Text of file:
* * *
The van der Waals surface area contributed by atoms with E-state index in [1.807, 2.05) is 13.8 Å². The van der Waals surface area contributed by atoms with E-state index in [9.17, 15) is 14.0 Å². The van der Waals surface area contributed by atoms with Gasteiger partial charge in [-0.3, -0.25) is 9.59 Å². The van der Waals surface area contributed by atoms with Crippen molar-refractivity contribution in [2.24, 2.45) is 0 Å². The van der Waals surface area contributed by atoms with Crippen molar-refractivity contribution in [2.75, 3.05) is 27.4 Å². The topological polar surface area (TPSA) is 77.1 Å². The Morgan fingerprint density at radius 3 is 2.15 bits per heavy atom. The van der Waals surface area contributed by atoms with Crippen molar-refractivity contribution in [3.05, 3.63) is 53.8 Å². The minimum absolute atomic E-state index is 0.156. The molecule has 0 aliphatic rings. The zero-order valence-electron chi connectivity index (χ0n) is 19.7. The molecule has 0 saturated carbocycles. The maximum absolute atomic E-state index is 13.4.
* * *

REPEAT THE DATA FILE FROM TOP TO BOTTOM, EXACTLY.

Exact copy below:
The van der Waals surface area contributed by atoms with E-state index in [1.807, 2.05) is 13.8 Å². The van der Waals surface area contributed by atoms with E-state index in [9.17, 15) is 14.0 Å². The van der Waals surface area contributed by atoms with Gasteiger partial charge in [-0.3, -0.25) is 9.59 Å². The van der Waals surface area contributed by atoms with Crippen molar-refractivity contribution in [2.24, 2.45) is 0 Å². The van der Waals surface area contributed by atoms with Crippen molar-refractivity contribution in [2.75, 3.05) is 27.4 Å². The topological polar surface area (TPSA) is 77.1 Å². The Morgan fingerprint density at radius 3 is 2.15 bits per heavy atom. The van der Waals surface area contributed by atoms with Crippen molar-refractivity contribution in [3.05, 3.63) is 53.8 Å². The minimum absolute atomic E-state index is 0.156. The molecule has 0 aliphatic rings. The zero-order valence-electron chi connectivity index (χ0n) is 19.7. The molecule has 0 saturated carbocycles. The maximum absolute atomic E-state index is 13.4.